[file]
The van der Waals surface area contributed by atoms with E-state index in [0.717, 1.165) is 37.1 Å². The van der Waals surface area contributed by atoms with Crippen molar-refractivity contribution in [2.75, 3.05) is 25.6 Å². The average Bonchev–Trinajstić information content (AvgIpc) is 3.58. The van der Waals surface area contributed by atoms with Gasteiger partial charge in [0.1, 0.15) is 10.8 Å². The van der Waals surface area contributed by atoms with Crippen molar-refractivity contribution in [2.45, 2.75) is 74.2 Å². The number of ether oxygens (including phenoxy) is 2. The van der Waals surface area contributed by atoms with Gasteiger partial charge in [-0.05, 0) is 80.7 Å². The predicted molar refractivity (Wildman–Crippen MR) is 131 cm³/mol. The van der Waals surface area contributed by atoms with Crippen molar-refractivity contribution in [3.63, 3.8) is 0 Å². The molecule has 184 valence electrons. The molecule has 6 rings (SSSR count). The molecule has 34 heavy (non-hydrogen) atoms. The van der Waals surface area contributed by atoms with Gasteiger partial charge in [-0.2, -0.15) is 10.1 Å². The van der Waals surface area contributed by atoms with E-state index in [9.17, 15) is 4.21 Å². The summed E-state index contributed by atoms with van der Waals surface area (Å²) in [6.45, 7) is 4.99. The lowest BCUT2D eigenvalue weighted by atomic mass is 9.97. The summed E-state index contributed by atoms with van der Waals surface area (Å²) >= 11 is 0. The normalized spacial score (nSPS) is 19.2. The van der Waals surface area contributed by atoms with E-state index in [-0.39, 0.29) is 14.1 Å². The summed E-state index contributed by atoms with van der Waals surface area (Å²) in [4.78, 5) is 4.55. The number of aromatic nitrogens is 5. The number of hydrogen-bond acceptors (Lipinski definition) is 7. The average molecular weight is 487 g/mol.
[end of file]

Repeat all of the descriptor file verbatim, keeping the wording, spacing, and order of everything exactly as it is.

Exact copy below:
The van der Waals surface area contributed by atoms with E-state index in [0.717, 1.165) is 37.1 Å². The van der Waals surface area contributed by atoms with Crippen molar-refractivity contribution in [2.75, 3.05) is 25.6 Å². The average Bonchev–Trinajstić information content (AvgIpc) is 3.58. The van der Waals surface area contributed by atoms with Gasteiger partial charge in [0.1, 0.15) is 10.8 Å². The van der Waals surface area contributed by atoms with Crippen molar-refractivity contribution in [2.45, 2.75) is 74.2 Å². The number of ether oxygens (including phenoxy) is 2. The van der Waals surface area contributed by atoms with Gasteiger partial charge in [-0.05, 0) is 80.7 Å². The predicted molar refractivity (Wildman–Crippen MR) is 131 cm³/mol. The van der Waals surface area contributed by atoms with Crippen molar-refractivity contribution in [3.63, 3.8) is 0 Å². The molecule has 184 valence electrons. The molecule has 6 rings (SSSR count). The molecule has 34 heavy (non-hydrogen) atoms. The van der Waals surface area contributed by atoms with Gasteiger partial charge in [-0.2, -0.15) is 10.1 Å². The van der Waals surface area contributed by atoms with E-state index in [9.17, 15) is 4.21 Å². The summed E-state index contributed by atoms with van der Waals surface area (Å²) in [6.45, 7) is 4.99. The lowest BCUT2D eigenvalue weighted by atomic mass is 9.97. The summed E-state index contributed by atoms with van der Waals surface area (Å²) >= 11 is 0. The normalized spacial score (nSPS) is 19.2. The van der Waals surface area contributed by atoms with E-state index in [-0.39, 0.29) is 14.1 Å². The summed E-state index contributed by atoms with van der Waals surface area (Å²) in [4.78, 5) is 4.55. The number of aromatic nitrogens is 5. The number of hydrogen-bond acceptors (Lipinski definition) is 7. The average molecular weight is 487 g/mol.